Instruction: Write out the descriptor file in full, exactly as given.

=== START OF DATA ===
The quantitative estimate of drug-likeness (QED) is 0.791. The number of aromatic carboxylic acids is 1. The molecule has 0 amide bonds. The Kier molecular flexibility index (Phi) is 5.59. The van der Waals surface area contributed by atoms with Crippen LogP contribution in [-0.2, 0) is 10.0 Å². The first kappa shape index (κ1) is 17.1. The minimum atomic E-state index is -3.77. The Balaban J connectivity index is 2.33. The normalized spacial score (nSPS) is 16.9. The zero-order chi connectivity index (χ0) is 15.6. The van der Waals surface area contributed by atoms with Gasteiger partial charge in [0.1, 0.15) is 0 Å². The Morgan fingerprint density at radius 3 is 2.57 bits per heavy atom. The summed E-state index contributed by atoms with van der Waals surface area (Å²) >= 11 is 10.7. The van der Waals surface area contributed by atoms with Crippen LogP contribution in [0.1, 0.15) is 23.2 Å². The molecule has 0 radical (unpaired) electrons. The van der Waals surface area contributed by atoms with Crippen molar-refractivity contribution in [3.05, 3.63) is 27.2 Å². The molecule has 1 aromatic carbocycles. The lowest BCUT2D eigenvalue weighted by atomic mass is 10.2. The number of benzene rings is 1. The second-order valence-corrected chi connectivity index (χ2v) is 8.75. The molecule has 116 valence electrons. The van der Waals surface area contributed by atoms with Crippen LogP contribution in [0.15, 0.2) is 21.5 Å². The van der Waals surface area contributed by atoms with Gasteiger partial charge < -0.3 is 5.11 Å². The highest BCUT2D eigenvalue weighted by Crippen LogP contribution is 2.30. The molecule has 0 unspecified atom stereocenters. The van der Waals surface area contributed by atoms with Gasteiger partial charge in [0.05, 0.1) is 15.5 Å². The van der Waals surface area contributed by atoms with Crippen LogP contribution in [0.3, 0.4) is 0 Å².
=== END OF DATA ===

The quantitative estimate of drug-likeness (QED) is 0.791. The number of aromatic carboxylic acids is 1. The molecule has 0 amide bonds. The Kier molecular flexibility index (Phi) is 5.59. The van der Waals surface area contributed by atoms with Crippen LogP contribution in [-0.2, 0) is 10.0 Å². The first kappa shape index (κ1) is 17.1. The minimum atomic E-state index is -3.77. The Balaban J connectivity index is 2.33. The normalized spacial score (nSPS) is 16.9. The zero-order chi connectivity index (χ0) is 15.6. The van der Waals surface area contributed by atoms with Gasteiger partial charge in [0.1, 0.15) is 0 Å². The Morgan fingerprint density at radius 3 is 2.57 bits per heavy atom. The summed E-state index contributed by atoms with van der Waals surface area (Å²) >= 11 is 10.7. The van der Waals surface area contributed by atoms with Crippen LogP contribution in [0.1, 0.15) is 23.2 Å². The molecule has 0 radical (unpaired) electrons. The van der Waals surface area contributed by atoms with Crippen molar-refractivity contribution in [3.05, 3.63) is 27.2 Å². The molecule has 1 aromatic carbocycles. The lowest BCUT2D eigenvalue weighted by atomic mass is 10.2. The number of benzene rings is 1. The second-order valence-corrected chi connectivity index (χ2v) is 8.75. The molecule has 116 valence electrons. The van der Waals surface area contributed by atoms with Crippen LogP contribution in [0.15, 0.2) is 21.5 Å². The van der Waals surface area contributed by atoms with Gasteiger partial charge < -0.3 is 5.11 Å². The highest BCUT2D eigenvalue weighted by Crippen LogP contribution is 2.30. The molecule has 0 unspecified atom stereocenters. The van der Waals surface area contributed by atoms with Gasteiger partial charge in [0.05, 0.1) is 15.5 Å². The van der Waals surface area contributed by atoms with Crippen LogP contribution in [0.3, 0.4) is 0 Å².